Cukson History, Family Crest & Coats of Arms
- Origins Available:
The name Cukson is part of the ancient legacy of the Anglo-Saxon tribes of Britain. Cukson was a name used for a son of a cook. Further research revealed that the name is derived from the Norman French word cok, which means cook.
Early Origins of the Cukson family
The surname Cukson was first found in the West Riding of Yorkshire where they were originally from Settle. 
Early History of the Cukson family
This web page shows only a small excerpt of our Cukson research. Another 120 words (9 lines of text) covering the years 1220, 1273, 1379, 1609, 1636, 1654, 1735, 1677, 1682, 1679, 1743 and 1704 are included under the topic Early Cukson History in all our PDF Extended History products and printed products wherever possible.
Cukson Spelling Variations
Until the dictionary, an invention of only the last few hundred years, the English language lacked any comprehensive system of spelling rules. Consequently, spelling variations in names are frequently found in early Anglo-Saxon and later Anglo-Norman documents. One person's name was often spelled several different ways over a lifetime. The recorded variations of Cukson include Cookson, Cuckson, Cockson, Coxon and others.
Early Notables of the Cukson family (pre 1700)
Distinguished members of the family include Thomas Cookson or Coxon (fl. 1609-1636), one of the earliest English engravers, who left a large number of portraits engraved in a dry, but neatly finished manner. 
Another Thomas Coxon (1654-1735), was an English Jesuit, a native of the county of Durham.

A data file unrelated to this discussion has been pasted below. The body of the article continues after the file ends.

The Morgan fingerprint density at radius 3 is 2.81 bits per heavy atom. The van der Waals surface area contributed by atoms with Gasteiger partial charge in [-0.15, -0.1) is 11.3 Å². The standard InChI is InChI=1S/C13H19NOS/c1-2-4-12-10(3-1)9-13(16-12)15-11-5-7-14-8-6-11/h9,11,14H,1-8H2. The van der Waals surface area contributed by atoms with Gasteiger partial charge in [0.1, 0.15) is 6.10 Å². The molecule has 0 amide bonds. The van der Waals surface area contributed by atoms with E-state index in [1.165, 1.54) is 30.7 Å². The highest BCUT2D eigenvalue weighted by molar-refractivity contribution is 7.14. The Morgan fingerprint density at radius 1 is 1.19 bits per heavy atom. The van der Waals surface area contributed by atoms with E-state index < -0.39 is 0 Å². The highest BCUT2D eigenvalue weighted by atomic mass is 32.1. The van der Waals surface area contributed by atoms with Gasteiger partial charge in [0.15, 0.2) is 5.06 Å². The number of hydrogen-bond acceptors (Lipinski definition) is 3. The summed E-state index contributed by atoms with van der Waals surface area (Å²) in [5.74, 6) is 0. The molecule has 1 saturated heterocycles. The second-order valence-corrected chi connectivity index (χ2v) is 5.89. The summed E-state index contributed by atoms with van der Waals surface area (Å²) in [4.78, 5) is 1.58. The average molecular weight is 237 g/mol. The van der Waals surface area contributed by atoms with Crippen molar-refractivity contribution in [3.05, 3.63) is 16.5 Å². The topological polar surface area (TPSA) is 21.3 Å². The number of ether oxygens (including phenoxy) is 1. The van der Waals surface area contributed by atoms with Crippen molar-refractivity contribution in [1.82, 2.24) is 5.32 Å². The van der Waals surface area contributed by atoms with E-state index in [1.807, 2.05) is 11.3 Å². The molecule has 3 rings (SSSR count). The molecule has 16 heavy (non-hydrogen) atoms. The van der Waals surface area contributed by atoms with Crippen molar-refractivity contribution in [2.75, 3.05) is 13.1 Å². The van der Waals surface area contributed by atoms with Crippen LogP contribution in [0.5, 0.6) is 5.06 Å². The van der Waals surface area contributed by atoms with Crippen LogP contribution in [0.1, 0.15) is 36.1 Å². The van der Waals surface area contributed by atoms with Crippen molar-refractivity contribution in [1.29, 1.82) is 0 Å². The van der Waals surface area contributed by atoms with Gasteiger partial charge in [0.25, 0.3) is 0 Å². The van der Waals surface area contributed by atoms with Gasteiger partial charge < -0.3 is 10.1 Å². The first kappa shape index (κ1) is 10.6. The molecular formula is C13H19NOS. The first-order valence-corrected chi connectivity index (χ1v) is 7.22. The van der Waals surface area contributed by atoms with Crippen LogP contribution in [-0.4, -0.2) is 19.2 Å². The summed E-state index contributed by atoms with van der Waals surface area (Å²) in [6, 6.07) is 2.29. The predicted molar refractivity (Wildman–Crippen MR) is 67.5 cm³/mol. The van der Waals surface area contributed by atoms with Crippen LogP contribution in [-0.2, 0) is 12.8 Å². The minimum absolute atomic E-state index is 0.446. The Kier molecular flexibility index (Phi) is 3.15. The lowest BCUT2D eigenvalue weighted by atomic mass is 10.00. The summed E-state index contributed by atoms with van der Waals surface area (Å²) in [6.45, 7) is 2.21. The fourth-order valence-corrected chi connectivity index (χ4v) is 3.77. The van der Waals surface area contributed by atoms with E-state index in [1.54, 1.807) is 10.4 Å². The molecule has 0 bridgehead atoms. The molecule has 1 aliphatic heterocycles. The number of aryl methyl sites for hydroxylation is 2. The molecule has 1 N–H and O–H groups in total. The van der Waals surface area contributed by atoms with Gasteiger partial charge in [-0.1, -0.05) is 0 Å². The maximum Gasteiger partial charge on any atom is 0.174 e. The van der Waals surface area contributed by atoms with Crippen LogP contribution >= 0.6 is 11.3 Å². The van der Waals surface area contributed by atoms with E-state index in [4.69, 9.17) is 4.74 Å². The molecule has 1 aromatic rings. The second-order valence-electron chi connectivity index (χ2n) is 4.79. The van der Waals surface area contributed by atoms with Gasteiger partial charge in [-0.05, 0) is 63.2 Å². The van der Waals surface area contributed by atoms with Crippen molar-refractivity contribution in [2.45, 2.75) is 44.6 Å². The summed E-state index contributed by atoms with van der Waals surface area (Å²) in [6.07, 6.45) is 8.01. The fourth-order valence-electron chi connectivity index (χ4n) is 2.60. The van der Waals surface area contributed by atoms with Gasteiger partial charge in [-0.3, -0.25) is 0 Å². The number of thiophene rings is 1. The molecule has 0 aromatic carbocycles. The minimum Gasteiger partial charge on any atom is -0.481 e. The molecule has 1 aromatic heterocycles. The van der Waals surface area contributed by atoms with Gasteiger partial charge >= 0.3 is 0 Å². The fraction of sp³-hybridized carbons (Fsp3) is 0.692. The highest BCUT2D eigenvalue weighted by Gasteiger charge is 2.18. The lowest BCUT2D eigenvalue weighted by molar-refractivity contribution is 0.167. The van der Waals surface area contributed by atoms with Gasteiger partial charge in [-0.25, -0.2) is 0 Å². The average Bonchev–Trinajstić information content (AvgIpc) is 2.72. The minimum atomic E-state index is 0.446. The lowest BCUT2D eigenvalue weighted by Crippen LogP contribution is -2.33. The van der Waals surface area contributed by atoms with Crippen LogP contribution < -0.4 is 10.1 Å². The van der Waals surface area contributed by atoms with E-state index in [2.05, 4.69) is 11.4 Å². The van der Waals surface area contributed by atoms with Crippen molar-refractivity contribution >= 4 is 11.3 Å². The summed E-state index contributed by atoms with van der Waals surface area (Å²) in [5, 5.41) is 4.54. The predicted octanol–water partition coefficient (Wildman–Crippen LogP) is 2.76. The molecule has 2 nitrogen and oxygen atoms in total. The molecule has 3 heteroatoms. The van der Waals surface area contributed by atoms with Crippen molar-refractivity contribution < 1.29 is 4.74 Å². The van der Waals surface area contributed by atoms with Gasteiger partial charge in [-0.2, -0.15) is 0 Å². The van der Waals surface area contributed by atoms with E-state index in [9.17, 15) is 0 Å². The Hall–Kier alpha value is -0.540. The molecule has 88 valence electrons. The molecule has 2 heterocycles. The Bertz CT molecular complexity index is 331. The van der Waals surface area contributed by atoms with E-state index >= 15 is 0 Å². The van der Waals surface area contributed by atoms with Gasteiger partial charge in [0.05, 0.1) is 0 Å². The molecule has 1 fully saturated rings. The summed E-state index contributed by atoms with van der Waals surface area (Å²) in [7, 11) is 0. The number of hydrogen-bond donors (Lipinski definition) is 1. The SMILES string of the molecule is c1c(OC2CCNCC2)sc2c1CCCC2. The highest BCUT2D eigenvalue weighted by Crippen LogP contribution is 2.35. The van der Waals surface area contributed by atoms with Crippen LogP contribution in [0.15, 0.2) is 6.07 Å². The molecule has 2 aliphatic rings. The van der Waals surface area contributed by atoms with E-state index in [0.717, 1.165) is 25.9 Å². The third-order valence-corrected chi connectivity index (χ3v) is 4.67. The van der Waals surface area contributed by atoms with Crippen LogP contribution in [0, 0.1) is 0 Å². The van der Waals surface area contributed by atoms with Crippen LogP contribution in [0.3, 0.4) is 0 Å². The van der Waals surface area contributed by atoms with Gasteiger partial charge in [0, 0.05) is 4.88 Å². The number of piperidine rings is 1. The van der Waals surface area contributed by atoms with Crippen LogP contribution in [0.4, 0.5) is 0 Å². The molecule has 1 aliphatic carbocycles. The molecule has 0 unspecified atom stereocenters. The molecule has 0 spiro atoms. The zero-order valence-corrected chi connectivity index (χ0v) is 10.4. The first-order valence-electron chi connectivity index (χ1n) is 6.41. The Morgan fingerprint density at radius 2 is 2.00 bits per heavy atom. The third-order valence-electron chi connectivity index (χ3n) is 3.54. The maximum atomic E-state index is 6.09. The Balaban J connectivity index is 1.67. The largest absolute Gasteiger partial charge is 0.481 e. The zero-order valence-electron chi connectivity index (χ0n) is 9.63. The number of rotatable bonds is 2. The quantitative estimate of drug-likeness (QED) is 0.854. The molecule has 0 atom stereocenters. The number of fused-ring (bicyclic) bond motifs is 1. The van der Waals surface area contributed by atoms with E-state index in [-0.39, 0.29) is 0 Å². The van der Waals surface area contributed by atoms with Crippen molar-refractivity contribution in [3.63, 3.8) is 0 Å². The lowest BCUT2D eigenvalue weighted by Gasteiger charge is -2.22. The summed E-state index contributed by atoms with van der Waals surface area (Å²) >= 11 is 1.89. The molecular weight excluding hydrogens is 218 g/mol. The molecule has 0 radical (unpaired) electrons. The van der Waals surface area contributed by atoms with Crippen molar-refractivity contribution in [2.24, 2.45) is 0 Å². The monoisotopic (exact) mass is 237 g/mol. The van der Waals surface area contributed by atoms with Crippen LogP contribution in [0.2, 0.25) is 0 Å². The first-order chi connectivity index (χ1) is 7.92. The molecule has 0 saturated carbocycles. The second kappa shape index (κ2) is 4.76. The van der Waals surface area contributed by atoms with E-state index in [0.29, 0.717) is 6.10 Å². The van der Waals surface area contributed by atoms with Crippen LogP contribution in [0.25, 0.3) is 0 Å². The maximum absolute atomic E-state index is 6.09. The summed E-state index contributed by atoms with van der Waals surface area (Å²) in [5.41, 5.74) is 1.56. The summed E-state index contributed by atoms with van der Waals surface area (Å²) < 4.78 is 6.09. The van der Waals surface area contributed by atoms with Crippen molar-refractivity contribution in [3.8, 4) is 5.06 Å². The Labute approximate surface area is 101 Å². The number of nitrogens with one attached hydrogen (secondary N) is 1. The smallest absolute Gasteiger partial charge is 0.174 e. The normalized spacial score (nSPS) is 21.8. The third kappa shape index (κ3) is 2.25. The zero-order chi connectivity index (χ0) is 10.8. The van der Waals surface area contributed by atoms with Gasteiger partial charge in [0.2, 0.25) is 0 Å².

Captain John Coxon (fl. 1677-1682), was a...
Another 54 words (4 lines of text) are included under the topic Early Cukson Notables in all our PDF Extended History products and printed products wherever possible.
Migration of the Cukson family
Thousands of English families boarded ships sailing to the New World in the hope of escaping the unrest found in England at this time. Although the search for opportunity and freedom from persecution abroad took the lives of many because of the cramped conditions and unsanitary nature of the vessels, the opportunity perceived in the growing colonies of North America beckoned. Many of the settlers who survived the journey went on to make important contributions to the transplanted cultures of their adopted countries. The Cukson were among these contributors, for they have been located in early North American records: John Cookson who settled in Virginia in 1774; Craven Cookson settled in America in 1830; Thomas Coxson settled in St. Christopher in 1635; Thomas Coxson settled in Virginia in 1637.
The motto was originally a war cry or slogan. Mottoes first began to be shown with arms in the 14th and 15th centuries, but were not in general use until the 17th century. Thus the oldest coats of arms generally do not include a motto. Mottoes seldom form part of the grant of arms: Under most heraldic authorities, a motto is an optional component of the coat of arms, and can be added to or changed at will; many families have chosen not to display a motto.
Motto: Nil desperandum
Motto Translation: Never despairing.
- Arthur, William , An Etymological Dictionary of Family and Christian Names. London: 1857. Print
- Smith, George (ed), Dictionary of National Biography. London: Smith, Elder & Co., 1885-1900. Print